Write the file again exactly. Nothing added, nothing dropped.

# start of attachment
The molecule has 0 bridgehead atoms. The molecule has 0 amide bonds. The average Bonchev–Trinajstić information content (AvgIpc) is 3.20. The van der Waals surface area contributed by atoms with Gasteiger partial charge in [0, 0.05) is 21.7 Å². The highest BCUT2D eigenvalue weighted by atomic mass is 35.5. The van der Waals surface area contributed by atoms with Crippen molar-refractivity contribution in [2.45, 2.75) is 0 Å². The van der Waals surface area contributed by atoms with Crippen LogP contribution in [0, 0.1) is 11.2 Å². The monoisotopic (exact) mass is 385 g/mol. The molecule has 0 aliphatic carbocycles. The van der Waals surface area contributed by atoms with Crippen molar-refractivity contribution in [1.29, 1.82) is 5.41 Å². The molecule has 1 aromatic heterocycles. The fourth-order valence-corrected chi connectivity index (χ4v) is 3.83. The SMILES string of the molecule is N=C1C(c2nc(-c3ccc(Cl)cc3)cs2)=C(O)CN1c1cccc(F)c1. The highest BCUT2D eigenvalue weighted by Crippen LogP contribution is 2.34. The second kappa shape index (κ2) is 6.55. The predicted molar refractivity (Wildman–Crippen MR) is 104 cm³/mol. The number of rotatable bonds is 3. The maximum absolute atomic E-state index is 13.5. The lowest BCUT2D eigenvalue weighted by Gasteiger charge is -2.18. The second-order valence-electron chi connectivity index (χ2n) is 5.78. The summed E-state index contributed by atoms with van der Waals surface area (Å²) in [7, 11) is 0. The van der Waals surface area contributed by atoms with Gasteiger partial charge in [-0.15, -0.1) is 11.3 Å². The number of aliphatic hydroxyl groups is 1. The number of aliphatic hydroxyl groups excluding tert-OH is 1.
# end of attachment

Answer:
The molecule has 0 bridgehead atoms. The molecule has 0 amide bonds. The average Bonchev–Trinajstić information content (AvgIpc) is 3.20. The van der Waals surface area contributed by atoms with Gasteiger partial charge in [0, 0.05) is 21.7 Å². The highest BCUT2D eigenvalue weighted by atomic mass is 35.5. The van der Waals surface area contributed by atoms with Crippen molar-refractivity contribution in [2.45, 2.75) is 0 Å². The van der Waals surface area contributed by atoms with Crippen LogP contribution in [0, 0.1) is 11.2 Å². The monoisotopic (exact) mass is 385 g/mol. The molecule has 0 aliphatic carbocycles. The van der Waals surface area contributed by atoms with Crippen molar-refractivity contribution in [1.29, 1.82) is 5.41 Å². The molecule has 1 aromatic heterocycles. The fourth-order valence-corrected chi connectivity index (χ4v) is 3.83. The SMILES string of the molecule is N=C1C(c2nc(-c3ccc(Cl)cc3)cs2)=C(O)CN1c1cccc(F)c1. The highest BCUT2D eigenvalue weighted by Crippen LogP contribution is 2.34. The second kappa shape index (κ2) is 6.55. The predicted molar refractivity (Wildman–Crippen MR) is 104 cm³/mol. The number of rotatable bonds is 3. The maximum absolute atomic E-state index is 13.5. The lowest BCUT2D eigenvalue weighted by Gasteiger charge is -2.18. The second-order valence-electron chi connectivity index (χ2n) is 5.78. The summed E-state index contributed by atoms with van der Waals surface area (Å²) in [7, 11) is 0. The van der Waals surface area contributed by atoms with Gasteiger partial charge in [-0.15, -0.1) is 11.3 Å². The number of aliphatic hydroxyl groups is 1. The number of aliphatic hydroxyl groups excluding tert-OH is 1.